Mountain place names book includes weighty and whimsical

By Lynn Martel - Rocky Mountains

Fable, Fingerboard, Sugarloaf, Sugarplum, Jigger and Job.

Some books are meant for serious, sit up straight and pay attention reading, while others are meant for having fun wiling away a long drive, or waiting out an August snowstorm in a cozy alpine hut.

Canadian Mountain Place Names, by Glen W. Boles, Roger W. Laurilla and William L. Putnam, is definitely the latter kind of book.

Originally published in 1990 as Place Names of the Canadian Alps, this recently released, updated and revised edition published by Rocky Mountain Books, the mountain focused branch of Heritage House, serves up 280 pages devoted to toponymy - the study of place names.

And in the case of this volume, it covers the origins of names applied to hundreds of peaks above 2,740 metres (9,000 feet), comprising much of the Rockies of Alberta and BC, the Selkirks, Purcells, Monashees and Cariboos of the Columbia Mountains, and a few creeks and passes tossed in for good measure.

Once past the introduction, which very usefully includes mini biographies of a distinguished cast of characters with such recognizable handles as Norman Henry Brewster and Sterling Brown Hendricks, and their roles in applying many of the labels subsequently listed, the fun really begins.

Indulging in the roguish act of opening the book at any page, the reader is enticed to keep turning, as an interesting history emerges of those who explored Western Canada's great mountain ranges long before the arrival of a DVD player-equipped SUV.

Throughout the pages, with a great many of the peaks bearing the names of prerequisite generals, kings, explorers, missionaries, mythological figures and castlery, as a bonus, one absorbs a surprisingly robust helping of the history of the great wars and battles and monarchies of 19th century Britain and Europe.

And accompanying that theme, a great many peaks are listed with names derived of military origins, such as Mount Marlborough, named for Admiral Burney's flagship during the battle of Jutland.

Turning more pages however, reveals the delightful discovery of mountains and passes bearing the names given them by native North Americans, long before Europeans began arriving and naming them for themselves and each other, including Yukness Mountain - the Stoney word for sharpened (as with a knife), and Numa Pass and Creek - the Cree word for thunder.

In sturdy company, a great many others bear names of literary origins, including Mount Moby Dick, named for its resemblance to Herman Melville's great white whale, Lilliput Mountain, so named for the jumble of rocks along its skyline that resemble a horde of little people described in Gulliver's Travels, and Nautilus Mountain, its name derived of Jules Verne's Twenty Thousand Leagues under the Sea.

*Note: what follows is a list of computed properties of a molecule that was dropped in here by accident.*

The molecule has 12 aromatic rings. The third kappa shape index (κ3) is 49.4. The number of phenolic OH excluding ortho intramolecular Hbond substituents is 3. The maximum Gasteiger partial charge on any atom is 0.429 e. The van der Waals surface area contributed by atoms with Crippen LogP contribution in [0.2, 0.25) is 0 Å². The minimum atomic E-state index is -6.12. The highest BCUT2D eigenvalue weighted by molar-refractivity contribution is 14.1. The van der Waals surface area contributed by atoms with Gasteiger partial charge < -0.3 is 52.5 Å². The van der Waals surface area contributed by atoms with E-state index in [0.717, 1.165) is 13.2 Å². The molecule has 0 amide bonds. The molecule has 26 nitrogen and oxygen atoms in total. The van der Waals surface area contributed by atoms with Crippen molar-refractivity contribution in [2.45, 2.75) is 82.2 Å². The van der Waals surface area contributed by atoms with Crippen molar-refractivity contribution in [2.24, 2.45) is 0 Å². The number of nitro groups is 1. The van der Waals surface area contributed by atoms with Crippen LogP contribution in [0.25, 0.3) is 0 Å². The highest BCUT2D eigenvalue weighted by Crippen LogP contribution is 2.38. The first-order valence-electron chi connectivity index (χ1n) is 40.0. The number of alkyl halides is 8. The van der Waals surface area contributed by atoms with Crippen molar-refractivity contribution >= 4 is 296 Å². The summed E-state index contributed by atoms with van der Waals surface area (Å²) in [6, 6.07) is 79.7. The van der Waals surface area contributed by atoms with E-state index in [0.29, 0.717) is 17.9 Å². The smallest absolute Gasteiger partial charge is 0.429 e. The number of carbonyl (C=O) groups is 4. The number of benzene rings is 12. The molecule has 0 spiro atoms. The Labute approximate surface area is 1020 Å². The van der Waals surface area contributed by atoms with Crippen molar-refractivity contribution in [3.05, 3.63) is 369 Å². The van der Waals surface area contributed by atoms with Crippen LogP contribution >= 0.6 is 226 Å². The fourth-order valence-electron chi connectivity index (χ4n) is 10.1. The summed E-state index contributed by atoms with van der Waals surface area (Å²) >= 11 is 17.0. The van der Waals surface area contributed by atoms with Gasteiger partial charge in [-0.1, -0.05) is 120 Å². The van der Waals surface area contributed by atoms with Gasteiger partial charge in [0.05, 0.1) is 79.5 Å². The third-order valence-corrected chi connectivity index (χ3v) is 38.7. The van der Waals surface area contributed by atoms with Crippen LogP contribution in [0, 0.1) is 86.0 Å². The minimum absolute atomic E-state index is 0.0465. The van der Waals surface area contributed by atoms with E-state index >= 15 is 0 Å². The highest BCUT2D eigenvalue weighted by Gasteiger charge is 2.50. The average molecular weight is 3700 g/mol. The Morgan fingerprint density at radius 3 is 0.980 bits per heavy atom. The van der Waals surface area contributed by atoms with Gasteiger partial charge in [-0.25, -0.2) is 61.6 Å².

Cast among the weighty and the notable are peaks with downright frivolous monikers, such as Zekes Peak - named for Golden-based veteran mountain guide Bernie Schiesser's dog, which accompanied the first ascent party on what proved to be an easy scramble.

And then there are clever names, such as Listening Mountain, named by the Alberta/B.C. Boundary Commission of 1913 to 1925 for the pointed resemblance of a portion of the summit skyline to a pair of wolf's ears on the alert.

Other names evoke memories of a climbers' favourite things - aside from climbing - such as Martini Peak, christened by an early ascent party who enjoyed a cocktail in celebration of their ascent.

And others still display not so favoured reminders, as with Dismal Glacier and Pass, named by the first ascent party, which included author Putnam, who were, "wet and weary from travelling through a two-day snowstorm. Their dog nosed her way into their already soggy tent, shook herself free of the damp and refused to budge."

Compiled by three men with intimate knowledge of the encompassing mountain ranges, and accompanied by Boles and Laurilla's first-rate photos, as well as Boles' striking pen and ink sketches, the book also includes a sometimes quirky, other times insightful smattering of toponymy related anecdotes and assorted wisdoms.

Fortunately, it also features a hearty helping of humour, as with the story behind the naming of Disaster Point, so called by Deville, because while exploring with Sir Sandford Fleming along the Athabasca River, the latter's brandy flask was crushed against a rock by one of their packhorses.

At which point, the men might have been somewhat mollified if they had at least packed along such a book as this one to keep them amused by the campfire.

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